Chicago Gets Shine In Two New Documentaries, ‘Chiraq’ And ‘The Field’
What made you want to document Chicago?
Q [Executive Producer, The Field]: We figured it’s great to go out there and tell a story about what’s really going down. A lot of media outlets pretty much just show what’s happening, but they don’t show what made that happen, what people are actually going through and talk to the people out there living these streets. We just wanted to tell the true story of it.
Andy Capper [Director, Chiraq]: I’ve always been a hardcore punk kid, and I think the energy of their songs were really attractive to my ears. And then when I looked into why these kids were making music that was so apocalyptic and crazy—when you look into that back story with all that—no one had really delved into that. The movement behind it all.
Mandon Lovett [Director, The Field]: A couple years ago I heard what was going on in Chicago with the drill scene, and I think I saw the Chief Keef “Don’t Like” video. There was something about the energy that came across in that video that made me want to know more about that scene and what was going on in the city.
What were some of the most surprising things you came across while making it?
Q: The people there were graceful, they were happy to be talking in front of the camera, and tell their side of the story. The Rhymefest organization [CeaseFire], that was a big plus to us for giving awareness to his organization. Seeing these people knowing that their life could be shortened at any moment, all carrying straps… It’s like Chiraq, as it’s called. They gotta protect themselves; that’s the mentality, protect themselves.
Andy Capper: I guess how big it is in Chicago. The attention that Durk got while walking down the street, or Young Chop walking down the street, people recognize those kids. People are pretty up front. Not to generalize anyone, but things easily blow up over nothing, so it’s advisable to quickly get everything on the table and sort things through before a little nothing gets blown up into something huge. But yeah, I was surprised by how all the stories you hear about Keef and Fredo and how scary you can look to people, it’s really a separate energy around them, almost like a pop star energy around them.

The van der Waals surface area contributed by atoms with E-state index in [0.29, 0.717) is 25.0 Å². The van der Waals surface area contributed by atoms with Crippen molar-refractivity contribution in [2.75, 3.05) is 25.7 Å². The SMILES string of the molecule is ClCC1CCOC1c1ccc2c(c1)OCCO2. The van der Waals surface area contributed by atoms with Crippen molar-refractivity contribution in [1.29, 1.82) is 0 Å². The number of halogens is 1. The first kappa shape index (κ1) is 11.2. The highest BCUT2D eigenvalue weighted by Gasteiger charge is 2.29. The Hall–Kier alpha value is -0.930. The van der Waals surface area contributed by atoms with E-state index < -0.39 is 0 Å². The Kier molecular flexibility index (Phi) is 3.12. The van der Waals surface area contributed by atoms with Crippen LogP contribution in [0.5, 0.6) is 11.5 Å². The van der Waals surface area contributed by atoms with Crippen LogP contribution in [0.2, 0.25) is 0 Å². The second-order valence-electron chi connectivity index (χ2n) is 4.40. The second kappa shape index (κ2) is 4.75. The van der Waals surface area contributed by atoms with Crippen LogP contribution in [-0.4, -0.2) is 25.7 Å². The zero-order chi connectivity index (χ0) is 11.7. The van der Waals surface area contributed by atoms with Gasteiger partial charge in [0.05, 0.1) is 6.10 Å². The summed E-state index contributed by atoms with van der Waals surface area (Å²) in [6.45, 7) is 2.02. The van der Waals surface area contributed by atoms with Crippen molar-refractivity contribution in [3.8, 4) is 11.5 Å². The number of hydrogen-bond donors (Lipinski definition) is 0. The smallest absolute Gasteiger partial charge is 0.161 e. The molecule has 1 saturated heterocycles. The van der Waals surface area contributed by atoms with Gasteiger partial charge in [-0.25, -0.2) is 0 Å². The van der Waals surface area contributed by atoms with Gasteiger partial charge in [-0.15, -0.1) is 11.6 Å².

Mandon Lovett: The biggest surprise to me was how critical the situation is in Chicago with the gang warfare that’s going on right now. When we were filming a lot of the interviews, it was important to us to film them on the street; we didn’t really want to interview artists in a studio, or a typical, behind-the-scenes backdrop. So one thing we noticed was how paranoid the people we were interviewing were. They’re always looking around, always looking over their shoulders, looking over our shoulders; there’s a heightened sense of awareness. You realize how close their rival gangs are to them; they’re only a few blocks away. And you really start to understand the severity of the situation.
Do you think the attention from both the media and the music industry has helped or hurt what’s going on there?
Q: I think it helps, because these kids, that’s what they dream about, getting out of the ‘hood and getting out of that environment. They look at playing sports or being an artist as a way out. Truthfully, I wish education could be their way out and not just the sports or rapper route, but I feel like the education system in not great there, and they feel like their only way out is the shortcut route, which is the entertainment world. I don’t suggest it, but I just feel like it definitely gives them a job, it helps them out, it may help them go back to their communities and help each other out.
Andy Capper: It reminds me of when Snoop and Dre first started, and you had this journalism that came from the street; you’d find out what actually happened in the streets of Long Beach or Compton from Snoop or Dre. And here—while maybe lyrically it’s not as sophisticated as Snoop and them—you’re definitely getting the same kind of journalism from those areas, and you get to find out about the world of Chief Keef, Durk, Fredo. They’re shining a light on the culture there. You can’t single out them in light of the huge systemic problems in Chicago; they’re a reflection of those problems.
Mandon Lovett: It’s interesting, because I think that’s a story that remains to be told. I think it would be interesting to see what Lil Durk raps about three or four years from now, when hopefully he and his family are out of Chicago in a safer place, and who knows what. But it is true that the artists who are gang affiliates use music as a way to communicate. I think that these guys did it this way before the record labels and all the attention came to Chicago, and who knows how long it’s gonna be there.